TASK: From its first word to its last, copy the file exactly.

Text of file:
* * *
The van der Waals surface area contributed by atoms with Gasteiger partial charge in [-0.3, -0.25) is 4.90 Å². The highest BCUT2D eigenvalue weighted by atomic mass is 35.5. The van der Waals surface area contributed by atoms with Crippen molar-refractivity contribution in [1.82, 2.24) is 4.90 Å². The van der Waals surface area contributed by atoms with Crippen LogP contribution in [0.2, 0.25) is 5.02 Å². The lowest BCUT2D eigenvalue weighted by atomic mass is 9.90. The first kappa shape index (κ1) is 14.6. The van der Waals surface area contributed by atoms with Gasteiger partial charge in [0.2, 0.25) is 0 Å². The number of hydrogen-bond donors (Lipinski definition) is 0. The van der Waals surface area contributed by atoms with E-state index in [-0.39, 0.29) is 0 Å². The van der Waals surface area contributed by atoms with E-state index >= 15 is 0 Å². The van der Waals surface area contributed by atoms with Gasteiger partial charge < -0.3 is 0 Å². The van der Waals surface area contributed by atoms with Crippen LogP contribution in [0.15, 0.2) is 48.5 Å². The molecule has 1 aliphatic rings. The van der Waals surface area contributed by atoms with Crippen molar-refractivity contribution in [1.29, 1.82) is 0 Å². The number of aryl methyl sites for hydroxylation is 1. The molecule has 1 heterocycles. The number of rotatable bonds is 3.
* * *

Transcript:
The van der Waals surface area contributed by atoms with Gasteiger partial charge in [-0.3, -0.25) is 4.90 Å². The highest BCUT2D eigenvalue weighted by atomic mass is 35.5. The van der Waals surface area contributed by atoms with Crippen molar-refractivity contribution in [1.82, 2.24) is 4.90 Å². The van der Waals surface area contributed by atoms with Crippen LogP contribution in [0.2, 0.25) is 5.02 Å². The lowest BCUT2D eigenvalue weighted by atomic mass is 9.90. The first kappa shape index (κ1) is 14.6. The van der Waals surface area contributed by atoms with Gasteiger partial charge in [0.2, 0.25) is 0 Å². The number of hydrogen-bond donors (Lipinski definition) is 0. The van der Waals surface area contributed by atoms with E-state index in [-0.39, 0.29) is 0 Å². The van der Waals surface area contributed by atoms with E-state index >= 15 is 0 Å². The van der Waals surface area contributed by atoms with Gasteiger partial charge < -0.3 is 0 Å². The van der Waals surface area contributed by atoms with Crippen LogP contribution in [0.15, 0.2) is 48.5 Å². The molecule has 1 aliphatic rings. The van der Waals surface area contributed by atoms with Crippen molar-refractivity contribution in [1.29, 1.82) is 0 Å². The number of aryl methyl sites for hydroxylation is 1. The molecule has 1 heterocycles. The number of rotatable bonds is 3.